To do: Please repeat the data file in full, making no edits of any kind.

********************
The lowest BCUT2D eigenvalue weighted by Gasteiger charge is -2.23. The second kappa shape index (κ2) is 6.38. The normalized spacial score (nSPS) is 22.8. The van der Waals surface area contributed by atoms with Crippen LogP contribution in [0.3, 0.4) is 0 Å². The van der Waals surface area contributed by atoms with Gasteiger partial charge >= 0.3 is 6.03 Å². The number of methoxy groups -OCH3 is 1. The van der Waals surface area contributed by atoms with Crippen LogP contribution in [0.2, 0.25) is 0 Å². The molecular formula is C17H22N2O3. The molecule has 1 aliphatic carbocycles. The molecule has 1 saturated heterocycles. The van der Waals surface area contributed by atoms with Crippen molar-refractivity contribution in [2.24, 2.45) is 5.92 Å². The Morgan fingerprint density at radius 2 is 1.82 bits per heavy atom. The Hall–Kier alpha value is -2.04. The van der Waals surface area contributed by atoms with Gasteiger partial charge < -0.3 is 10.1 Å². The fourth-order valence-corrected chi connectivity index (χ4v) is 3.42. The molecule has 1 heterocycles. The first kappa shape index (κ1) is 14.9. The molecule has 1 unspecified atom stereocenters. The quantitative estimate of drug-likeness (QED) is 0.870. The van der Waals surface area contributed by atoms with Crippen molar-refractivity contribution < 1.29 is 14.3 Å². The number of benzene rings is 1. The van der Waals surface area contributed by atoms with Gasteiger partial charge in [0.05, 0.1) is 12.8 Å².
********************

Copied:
The lowest BCUT2D eigenvalue weighted by Gasteiger charge is -2.23. The second kappa shape index (κ2) is 6.38. The normalized spacial score (nSPS) is 22.8. The van der Waals surface area contributed by atoms with Crippen LogP contribution in [0.3, 0.4) is 0 Å². The van der Waals surface area contributed by atoms with Gasteiger partial charge >= 0.3 is 6.03 Å². The number of methoxy groups -OCH3 is 1. The van der Waals surface area contributed by atoms with Crippen LogP contribution in [0.2, 0.25) is 0 Å². The molecular formula is C17H22N2O3. The molecule has 1 aliphatic carbocycles. The molecule has 1 saturated heterocycles. The van der Waals surface area contributed by atoms with Crippen molar-refractivity contribution in [2.24, 2.45) is 5.92 Å². The Morgan fingerprint density at radius 2 is 1.82 bits per heavy atom. The Hall–Kier alpha value is -2.04. The van der Waals surface area contributed by atoms with Gasteiger partial charge < -0.3 is 10.1 Å². The fourth-order valence-corrected chi connectivity index (χ4v) is 3.42. The molecule has 1 heterocycles. The first kappa shape index (κ1) is 14.9. The molecule has 1 unspecified atom stereocenters. The quantitative estimate of drug-likeness (QED) is 0.870. The van der Waals surface area contributed by atoms with Crippen molar-refractivity contribution < 1.29 is 14.3 Å². The number of benzene rings is 1. The van der Waals surface area contributed by atoms with Gasteiger partial charge in [0.05, 0.1) is 12.8 Å².